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I would recommend using glass beads as the blast medium - a bit more aggressive than soda and helps to close up any porosity making it easier to keep clean. Glass blasting will help hide the etching effect where the sump has been sitting on damp ground and filling won't be required.

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Thanks for that, some of these pits are 1/4 "deep and not yet through. My concern is blasting actual holes through the sump which would be tragic !  I am encouraged by the performance claims of some of the epoxy repair pastes, Belzona, Devcon, JB weld etc. and this seems to be the way ahead, the prices are shocking......but cheaper than a new casting obviously.

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Posted (edited)
9 hours ago, Tomo.T said:

Thanks for that, some of these pits are 1/4 "deep and not yet through. My concern is blasting actual holes through the sump which would be tragic !  I am encouraged by the performance claims of some of the epoxy repair pastes, Belzona, Devcon, JB weld etc. and this seems to be the way ahead, the prices are shocking......but cheaper than a new casting obviously.

I used Devcon on the corroded  insides of the two Radiator Tanks on the Dennis - this was after a thorough cleaning but it was a waste of time. It just did not last. Perhaps the inside of a Radiator with varying temperatures did not help. But a well known Old Vehicle Restorer did say to me at the time that it would be a waste of time - and money- trying to repair an Aluminium Radiator like that.

Edited by Minesweeper

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Or an old school repair with an u-shaped plate bolted in?

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Thanks very much for the replies, Tony, I think radiators are a case apart due to the electrolytic action involved with the hot water. Oil is much kinder in that respect and the interior of the sump is still reasonably fine. 'Oil pans' are mentioned in the things to mend section of the tech blurb, (unlike radiators) so I feel inclined to give it a go. The important thing obviously is to get the surface of the pits clean of corrosion without going through and I will leave the choice of medium to my blaster man Kes. If we end up with holes instead of pits the situation gets more complicated and Stan the welder will be consulted. If all else fails, Citroman's 'Dutch Cap'will be applied ! One way or another we shall prevail.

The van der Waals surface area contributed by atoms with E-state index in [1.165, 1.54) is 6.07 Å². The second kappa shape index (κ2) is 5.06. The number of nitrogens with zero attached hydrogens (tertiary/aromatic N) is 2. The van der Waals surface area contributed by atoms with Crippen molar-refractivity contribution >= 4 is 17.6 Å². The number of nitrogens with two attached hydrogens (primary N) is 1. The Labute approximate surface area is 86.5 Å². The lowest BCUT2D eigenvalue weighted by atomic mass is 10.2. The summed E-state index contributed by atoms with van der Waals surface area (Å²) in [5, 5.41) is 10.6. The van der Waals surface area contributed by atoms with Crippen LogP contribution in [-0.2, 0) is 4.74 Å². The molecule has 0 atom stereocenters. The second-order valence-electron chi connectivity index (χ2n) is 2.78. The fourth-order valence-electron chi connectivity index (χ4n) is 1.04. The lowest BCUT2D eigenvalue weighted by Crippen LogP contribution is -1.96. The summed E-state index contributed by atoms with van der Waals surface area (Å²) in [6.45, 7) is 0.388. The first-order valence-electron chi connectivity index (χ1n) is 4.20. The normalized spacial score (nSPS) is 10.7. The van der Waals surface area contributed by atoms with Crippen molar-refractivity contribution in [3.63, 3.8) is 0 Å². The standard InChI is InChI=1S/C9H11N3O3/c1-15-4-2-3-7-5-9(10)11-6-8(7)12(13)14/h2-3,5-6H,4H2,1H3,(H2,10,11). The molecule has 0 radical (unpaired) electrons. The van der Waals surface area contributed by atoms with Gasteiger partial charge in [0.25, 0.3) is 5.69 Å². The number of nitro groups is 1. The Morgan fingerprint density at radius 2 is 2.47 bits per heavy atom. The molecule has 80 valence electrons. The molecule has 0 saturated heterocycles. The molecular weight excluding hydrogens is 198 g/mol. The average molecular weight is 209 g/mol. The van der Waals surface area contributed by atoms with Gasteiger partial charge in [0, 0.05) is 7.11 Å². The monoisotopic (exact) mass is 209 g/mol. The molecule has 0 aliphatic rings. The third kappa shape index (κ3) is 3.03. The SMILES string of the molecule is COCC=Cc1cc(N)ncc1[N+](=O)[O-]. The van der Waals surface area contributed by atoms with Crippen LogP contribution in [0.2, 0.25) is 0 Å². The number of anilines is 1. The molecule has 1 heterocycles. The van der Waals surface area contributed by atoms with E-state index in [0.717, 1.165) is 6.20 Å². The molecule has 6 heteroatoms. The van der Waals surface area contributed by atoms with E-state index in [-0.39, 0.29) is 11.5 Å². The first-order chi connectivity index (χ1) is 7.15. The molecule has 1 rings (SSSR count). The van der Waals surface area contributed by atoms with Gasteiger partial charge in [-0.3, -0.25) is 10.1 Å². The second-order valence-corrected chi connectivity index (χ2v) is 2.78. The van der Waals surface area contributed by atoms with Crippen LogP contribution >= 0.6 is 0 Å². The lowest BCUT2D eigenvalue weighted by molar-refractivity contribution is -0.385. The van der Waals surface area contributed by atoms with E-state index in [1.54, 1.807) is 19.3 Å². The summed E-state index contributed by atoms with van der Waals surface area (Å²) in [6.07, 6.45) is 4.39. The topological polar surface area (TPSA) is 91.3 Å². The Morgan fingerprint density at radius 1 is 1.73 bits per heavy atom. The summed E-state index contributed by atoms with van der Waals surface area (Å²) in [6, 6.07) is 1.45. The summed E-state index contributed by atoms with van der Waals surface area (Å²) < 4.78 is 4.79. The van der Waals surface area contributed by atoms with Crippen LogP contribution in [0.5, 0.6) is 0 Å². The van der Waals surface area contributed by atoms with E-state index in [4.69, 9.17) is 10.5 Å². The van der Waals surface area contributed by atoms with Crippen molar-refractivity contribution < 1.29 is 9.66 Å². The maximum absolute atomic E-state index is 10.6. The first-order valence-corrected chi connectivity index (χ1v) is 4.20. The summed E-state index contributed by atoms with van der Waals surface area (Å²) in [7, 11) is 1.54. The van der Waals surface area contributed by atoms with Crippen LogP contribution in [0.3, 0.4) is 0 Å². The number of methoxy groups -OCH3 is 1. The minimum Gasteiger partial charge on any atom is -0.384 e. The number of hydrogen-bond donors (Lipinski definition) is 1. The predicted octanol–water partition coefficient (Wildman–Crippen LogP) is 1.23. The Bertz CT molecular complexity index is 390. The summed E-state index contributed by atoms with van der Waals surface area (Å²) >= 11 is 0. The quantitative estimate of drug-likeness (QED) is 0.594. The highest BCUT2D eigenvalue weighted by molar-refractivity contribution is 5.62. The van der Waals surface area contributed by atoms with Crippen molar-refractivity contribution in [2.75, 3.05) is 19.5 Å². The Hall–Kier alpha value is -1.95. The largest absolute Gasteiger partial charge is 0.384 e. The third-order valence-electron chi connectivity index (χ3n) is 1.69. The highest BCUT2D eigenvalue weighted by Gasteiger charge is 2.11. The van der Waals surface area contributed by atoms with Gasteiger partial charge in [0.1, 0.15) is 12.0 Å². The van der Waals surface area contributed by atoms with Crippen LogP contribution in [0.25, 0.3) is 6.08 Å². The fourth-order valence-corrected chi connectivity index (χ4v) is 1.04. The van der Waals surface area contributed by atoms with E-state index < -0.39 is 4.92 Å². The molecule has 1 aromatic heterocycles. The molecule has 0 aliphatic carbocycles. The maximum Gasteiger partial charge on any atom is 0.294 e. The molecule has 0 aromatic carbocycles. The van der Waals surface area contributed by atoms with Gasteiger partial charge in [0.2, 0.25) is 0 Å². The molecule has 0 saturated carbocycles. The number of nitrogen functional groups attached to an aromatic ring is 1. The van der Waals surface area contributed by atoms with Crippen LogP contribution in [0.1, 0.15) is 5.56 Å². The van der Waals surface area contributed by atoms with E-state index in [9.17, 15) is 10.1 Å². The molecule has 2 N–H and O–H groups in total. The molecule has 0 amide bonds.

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Further cleaning has revealed pin holes, further advice is now being sought.

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On a happier note my new seat arrived today via Steve Davis of HCS. Steve is a cabinet maker and a long suffering friend ! He has created this high quality piece from drawings kindly supplied by Gosling Restoration Inc. Shown here in position and freshly primed.

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One way to repair pinholes that pretty much can't fail is to rivet in aluminium rivets. It's not the neatest or tidiest, but it is easier to reverse than some other ideas. 

 

AC Mig seems like it ought to work, though I seem to recall it's been tried, and failed, on Dennis castings. 

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Nicely made seat, it look s a bit if came from a church...😉

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Perhaps I should take a pew and mutter a quick prayer for the sump !

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Posted (edited)

Well the poor old sump pan has got a bit maggoty, but at least it has kept the internals in good nick. Dropped out the crankshaft today and after wiping oil off the journals I was delighted to see how well they have survived. The white metal bearings are all in good shape and may well be fit for further service. Next mission is to check for wear with a proper engineer, but from visual inspection I am greatly encouraged.

Without the crank in the way it is possible to see another interesting early feature of this engine. There are no anti- splash plates fitted and no fixings for them. I suspect this engine was re-badged war stock, sold off to the colonies in the early 20's. This suits me fine and matches the original engine.

I am of course following closely the Gosling Gospel according to 'J '          ( which I am finding immensely helpful ! ) and I will be removing  the cylinders complete with pistons in order to deal with their extraction separately. By good fortune the pistons are all lowish in the bore, which appears to have suffered light rust only from what I can see. Onward and upward, or downward if you are a piston please.

Edited by Tomo.T
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Photos added from my phone due to my computer's inability to find them !

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The next task was to remove the cylinders complete with pistons. The water jacket connector was already terminally damaged on this engine, so when the 5/16 W fastening bolts broke off too, I was left with no option but hack sawing through the remains. Fortunately I have been promised a spare from a 'parts' engine in Yorkshire. Thanks John.

The Regimental engine lift is proving a very useful item and after some experimenting with lifting strops, I found the best method was to pass a thin strap, doubled over, through the upper water cavity as shown. This gave a  nice balanced lift.

The cylinders were deposited onto my work bench and as they laid over ( under perfect hydraulic control, ) a surprisingly large quantity of old sump oil ran out over the bench and the floor ! This had obviously been added by the previous owner to help free the pistons. Thanks Ian. Fortunately the L.A.D. has a an amply stocked rag bin and I was able to clean up the mess before anyone noticed !